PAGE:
And of course, at some point, depending on how this all turns out during the primary run, one of these “conservatives” may prevail and want to wrap himself in the mantle of “champion of capitalism” to solidify his base.  I have to wonder about his reaction when his intemperate words of today are turned on him by his opponent in the race.

UPDATE: Speaking of full on attacks by “conservatives” on Romney, based in twisting his past into an anti-capitalist assault, Newt Gingrich has committed to just that.  Even the left, in the person of Jonathan Chait, seems to understand that’s what is happening.  As Chait says, the attacks by Gingrich are not substantially different than those from MoveOn.com

The political effect of these ads is to turn Romney’s chief selling point into a liability – his private-sector experience becomes an indicator not that he will fix the economy but that he will help the already-rich. It’s a smash-you-over-the-head blunt message, with ominous music and storybook dialogue. At one point, the narrator says of  Bain’s executives, “their greed was only matched by their willingness to do anything to make millions in profits.” (Aren’t “greed” and “willingness to do anything to make millions in profits” synonymous terms? Isn’t this like saying “his height was matched only by like lack of shortness”?)

The substantive merits of the attack are, obviously, a lot murkier. Romney’s job at Bain was a classic piece of creative destruction. The proper working of a free market system relies on ruthlessly identifying and closing down non-competitive business concerns. Gingrich’s assault relies on drawing a distinction between real capitalism and the “looting” undertaken by Bain Capital. “If somebody comes in takes all the money out of your company, and then leaves you bankrupt while they go off with millions,” he argues, “that’s not traditional capitalism.” The distinction is utterly ephemeral. It’s a way of saying you’d like all the nice aspects of capitalism without the nasty ones – creating new firms and products without liquidating old ones. For once I agree with inequality-denier and supply-side maven James Pethokoukis, who praises Romney’s work at Bain.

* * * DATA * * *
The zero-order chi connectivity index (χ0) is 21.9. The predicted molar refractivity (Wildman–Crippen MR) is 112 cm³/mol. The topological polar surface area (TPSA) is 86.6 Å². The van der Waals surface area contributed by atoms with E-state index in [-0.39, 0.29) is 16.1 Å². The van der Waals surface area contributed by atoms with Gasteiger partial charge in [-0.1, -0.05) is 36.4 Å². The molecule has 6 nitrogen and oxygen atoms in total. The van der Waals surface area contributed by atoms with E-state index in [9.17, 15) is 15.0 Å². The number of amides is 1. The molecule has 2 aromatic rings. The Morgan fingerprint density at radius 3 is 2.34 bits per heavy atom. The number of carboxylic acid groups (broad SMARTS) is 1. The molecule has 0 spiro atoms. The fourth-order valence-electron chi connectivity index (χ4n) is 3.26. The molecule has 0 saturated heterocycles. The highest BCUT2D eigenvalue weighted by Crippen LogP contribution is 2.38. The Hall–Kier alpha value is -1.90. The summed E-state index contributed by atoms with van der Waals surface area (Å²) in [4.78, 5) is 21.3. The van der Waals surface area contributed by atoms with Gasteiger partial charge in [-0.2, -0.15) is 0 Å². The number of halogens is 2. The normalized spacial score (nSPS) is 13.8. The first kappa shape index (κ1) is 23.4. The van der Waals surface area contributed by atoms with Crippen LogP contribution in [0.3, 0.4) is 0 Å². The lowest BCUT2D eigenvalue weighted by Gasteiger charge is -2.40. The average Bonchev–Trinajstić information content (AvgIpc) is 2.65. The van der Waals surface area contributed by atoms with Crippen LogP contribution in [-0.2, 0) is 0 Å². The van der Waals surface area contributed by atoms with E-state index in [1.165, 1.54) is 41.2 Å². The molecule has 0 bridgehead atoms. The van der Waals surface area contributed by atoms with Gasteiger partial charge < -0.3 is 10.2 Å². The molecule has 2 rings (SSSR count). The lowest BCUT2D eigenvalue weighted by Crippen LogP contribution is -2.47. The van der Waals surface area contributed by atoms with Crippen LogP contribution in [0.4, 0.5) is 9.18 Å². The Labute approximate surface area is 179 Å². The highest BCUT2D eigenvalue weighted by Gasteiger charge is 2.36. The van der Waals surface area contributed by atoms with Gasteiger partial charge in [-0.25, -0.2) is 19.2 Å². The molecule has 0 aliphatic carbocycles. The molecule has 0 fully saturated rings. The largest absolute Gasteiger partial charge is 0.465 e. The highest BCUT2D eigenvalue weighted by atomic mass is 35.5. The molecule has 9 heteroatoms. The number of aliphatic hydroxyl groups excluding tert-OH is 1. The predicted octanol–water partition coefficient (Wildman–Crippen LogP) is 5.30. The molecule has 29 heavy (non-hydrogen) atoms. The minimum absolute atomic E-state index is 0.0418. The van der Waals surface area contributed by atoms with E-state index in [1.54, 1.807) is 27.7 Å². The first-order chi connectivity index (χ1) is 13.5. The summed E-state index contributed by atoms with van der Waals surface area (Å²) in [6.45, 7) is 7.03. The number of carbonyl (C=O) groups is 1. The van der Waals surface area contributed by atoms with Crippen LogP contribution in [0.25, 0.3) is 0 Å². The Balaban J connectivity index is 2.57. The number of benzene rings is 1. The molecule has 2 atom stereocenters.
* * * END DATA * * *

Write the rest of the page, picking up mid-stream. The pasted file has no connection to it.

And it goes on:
Trust me, when Chait agrees with James Pethokoukis, the reason for such agreement must pretty obvious – the attacks are a load of nonsense that even a leftist like Chait can’t ethically bring himself to accept.   Instead, Chait is reduced to emotionalism to at least find a way to take a shot at Romney’s record.

But the point is you have “conservatives” leading the charge and doing the opposition research and framing the attack on one of their own.  As an aside, I’ve been telling Newt fans that they’ll eventually see “bad Newt” show up, especially when he starts losing.  Well, here he is, in full and living color.

~McQ

Twitter: @McQandO

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28 Responses to “Conservatives” attacking capitalism [update]

  • And all of the candidates wonder why Republicans wish we had someone else to choose from. But they are making me start to support Romney with this garbage.

    • @The Shark I also blame the moderators of the debates. Does anybody think if this had been a Democratic debate that they would have had Rush Limbaugh, Glenn Beck, Mark Levin, Laura Ingraham or Sean Hannity moderate ?
      The questions all go in the wrong direction (i.e. away from Obama’s weaknesses).

  • There are, however, a number of things about Bain that should get some closer scrutiny. The jobs numbers Romney is claiming aren’t standing up to close scrutiny, and the behavior of Bain with regards to how they bought some companies, used them to collect debt, and then jettisoned them…

    And if you think what “<i>”conservatives”</i>” are doing is bad, what do you think the Left will do?

    • @Scott Jacobs Like I said, compare the Newt and MoveOn ads.

    • @Scott Jacobs ZeroHedge has up an old evaluation of the PE sector …